Lincoln Highway Centennial Paves the Way for Ultimate Summer Road Trip

PHOTO: The Lincoln Highway, the countrys first transcontinental highway, is celebrating its 100th anniversary this year.

It's the ultimate summer road trip on the country's first transcontinental highway that literally paved the way for coast to coast travel.

The route is the Lincoln Highway and this year is its 100th birthday.

In celebration, this weekend 270 people will hit the road in 140 vehicles that range from 1913 Stoddard Daytons to 2013 rental cars. The participants are from 28 states and several countries, including Russia and Australia.

"Back in the early 20th century, most roads were local. They went around town but if you were going from town to town, you took the train," Lincoln Highway Association member John Peters, 66, told ABCNews.com. "[The Lincoln Highway] opened the country to people from either coast to go the other way."

The original road spanned from New York to San Francisco, so part of the group will begin on the East Coast and the other half on the West Coast. They will meet in the middle in Kearney, Neb., on June 30 for a two-day centennial celebration.

There are parts of the road that have since been covered or absorbed into other highways, but the group is going to follow the original route as much as possible.

"The tours will travel the original alignments of the Lincoln Highway covering many miles of two-lane history, four-lane progress, and even gravel scenic beauty from America's urban centers, through pastoral farm lands, over breathtaking mountains and rolling prairies," the association said in a news release.

The road was the first national memorial to Abraham Lincoln and was formally dedicated on Oct. 31, 1913. It cuts through 13 contiguous states -- New York, New Jersey, Pennsylvania, West Virginia, Ohio, Indiana, Illinois, Iowa, Nebraska, Wyoming, Utah, Nevada and California.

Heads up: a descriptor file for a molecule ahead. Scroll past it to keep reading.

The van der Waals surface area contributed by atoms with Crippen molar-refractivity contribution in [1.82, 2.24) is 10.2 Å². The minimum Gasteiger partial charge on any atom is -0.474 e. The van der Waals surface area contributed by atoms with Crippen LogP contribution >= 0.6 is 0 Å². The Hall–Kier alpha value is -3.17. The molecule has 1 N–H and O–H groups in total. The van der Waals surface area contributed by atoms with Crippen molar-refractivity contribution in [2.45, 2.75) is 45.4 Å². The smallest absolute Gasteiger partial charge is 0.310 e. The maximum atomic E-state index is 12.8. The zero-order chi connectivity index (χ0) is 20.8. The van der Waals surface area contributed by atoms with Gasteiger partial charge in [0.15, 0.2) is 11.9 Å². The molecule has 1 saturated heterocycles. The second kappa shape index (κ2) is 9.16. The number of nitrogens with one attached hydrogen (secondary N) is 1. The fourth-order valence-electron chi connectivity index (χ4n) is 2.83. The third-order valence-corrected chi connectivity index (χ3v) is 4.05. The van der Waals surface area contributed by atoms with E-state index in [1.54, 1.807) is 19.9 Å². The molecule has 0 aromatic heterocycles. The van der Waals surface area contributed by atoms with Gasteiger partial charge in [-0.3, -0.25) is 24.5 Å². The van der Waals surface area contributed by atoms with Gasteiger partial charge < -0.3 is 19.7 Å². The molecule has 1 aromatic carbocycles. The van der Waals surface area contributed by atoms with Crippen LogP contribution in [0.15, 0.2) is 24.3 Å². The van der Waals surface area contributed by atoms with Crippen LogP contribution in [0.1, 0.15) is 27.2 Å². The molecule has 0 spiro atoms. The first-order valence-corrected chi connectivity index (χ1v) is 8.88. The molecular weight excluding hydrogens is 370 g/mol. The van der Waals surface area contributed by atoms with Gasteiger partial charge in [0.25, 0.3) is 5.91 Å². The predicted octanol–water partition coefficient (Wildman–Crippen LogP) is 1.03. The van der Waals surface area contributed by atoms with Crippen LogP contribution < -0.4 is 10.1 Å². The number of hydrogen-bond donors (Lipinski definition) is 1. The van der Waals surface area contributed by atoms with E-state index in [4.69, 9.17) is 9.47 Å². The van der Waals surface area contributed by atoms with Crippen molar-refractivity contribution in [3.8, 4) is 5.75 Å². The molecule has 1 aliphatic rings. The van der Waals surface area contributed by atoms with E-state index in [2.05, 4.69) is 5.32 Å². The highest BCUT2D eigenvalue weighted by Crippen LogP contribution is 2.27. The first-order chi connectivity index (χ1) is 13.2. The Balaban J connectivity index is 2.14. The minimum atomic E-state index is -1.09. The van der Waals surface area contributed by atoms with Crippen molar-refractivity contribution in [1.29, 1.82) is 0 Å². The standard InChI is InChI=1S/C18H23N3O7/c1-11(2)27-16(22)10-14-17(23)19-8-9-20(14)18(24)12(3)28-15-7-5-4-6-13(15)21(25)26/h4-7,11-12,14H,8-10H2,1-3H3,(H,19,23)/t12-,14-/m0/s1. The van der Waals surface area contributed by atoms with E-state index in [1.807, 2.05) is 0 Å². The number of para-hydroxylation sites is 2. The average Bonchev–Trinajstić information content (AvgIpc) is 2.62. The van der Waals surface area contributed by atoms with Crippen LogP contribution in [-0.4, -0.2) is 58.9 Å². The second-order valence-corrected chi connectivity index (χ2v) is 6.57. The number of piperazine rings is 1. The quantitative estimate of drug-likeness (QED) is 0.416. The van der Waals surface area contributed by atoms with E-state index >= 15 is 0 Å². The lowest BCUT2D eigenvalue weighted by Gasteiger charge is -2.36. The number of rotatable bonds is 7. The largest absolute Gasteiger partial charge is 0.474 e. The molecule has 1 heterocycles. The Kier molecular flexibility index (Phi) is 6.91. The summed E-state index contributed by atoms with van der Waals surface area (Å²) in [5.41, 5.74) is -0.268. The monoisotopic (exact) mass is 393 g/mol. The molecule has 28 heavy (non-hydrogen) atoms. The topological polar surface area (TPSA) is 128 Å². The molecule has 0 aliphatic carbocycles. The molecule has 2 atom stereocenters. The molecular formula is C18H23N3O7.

The idea for the road came from Indianapolis Motor Speedway founder Carl Fisher who teamed up with Frank Seiberling of Goodyear and Henry Joy of Packard to make it a reality. It was funded through private enterprise and local governments since it came to be more than a decade before the Federal Aid Highway Act of 1925.

The Act established a system of numbered routes like the more famous Route 66--a touchy subject with Lincoln Highway enthusiasts who admit a rivalry between supporters of the two groups.

The earliest roads are the ones without numbers, including the Dixie Highway, the Yellowstone Trail and the Old Spanish trail, in addition to the Lincoln.

Rosemary Rubin, 63, and her husband Bob Lichty, 66, are from Canton, Ohio, and flying to San Francisco to travel the road from the west. She is one of the tour organizers and he is an automotive historian who has long been interested in the road.

"I love American history and this piece of American history is not just about the old road, it's also about connecting cities and people," Rubin told ABCNews.com. "Transportation history is how our country grew up, how commerce developed. Towns grew up where there were rivers and breaks in the mountains and railroads and canals. Those were the centers of commerce so they became where people lived and things happened."

The tour participants are looking forward to all of the stops on the tour, large and small.

One of the participants on the East Coast leg is Denny Gibson, 66, who has driven the entire route before in chunks, but this will be his first time doing it all at once. He is most looking forward to Bedford, Pa., a town of less than 3,000 that boasts a still operating 1940s gas station, a motel from the 1940s and the world's largest coffee pot "all within a few miles of each other," Gibson said.

Check back on Monday and throughout the week for daily dispatches from the road.

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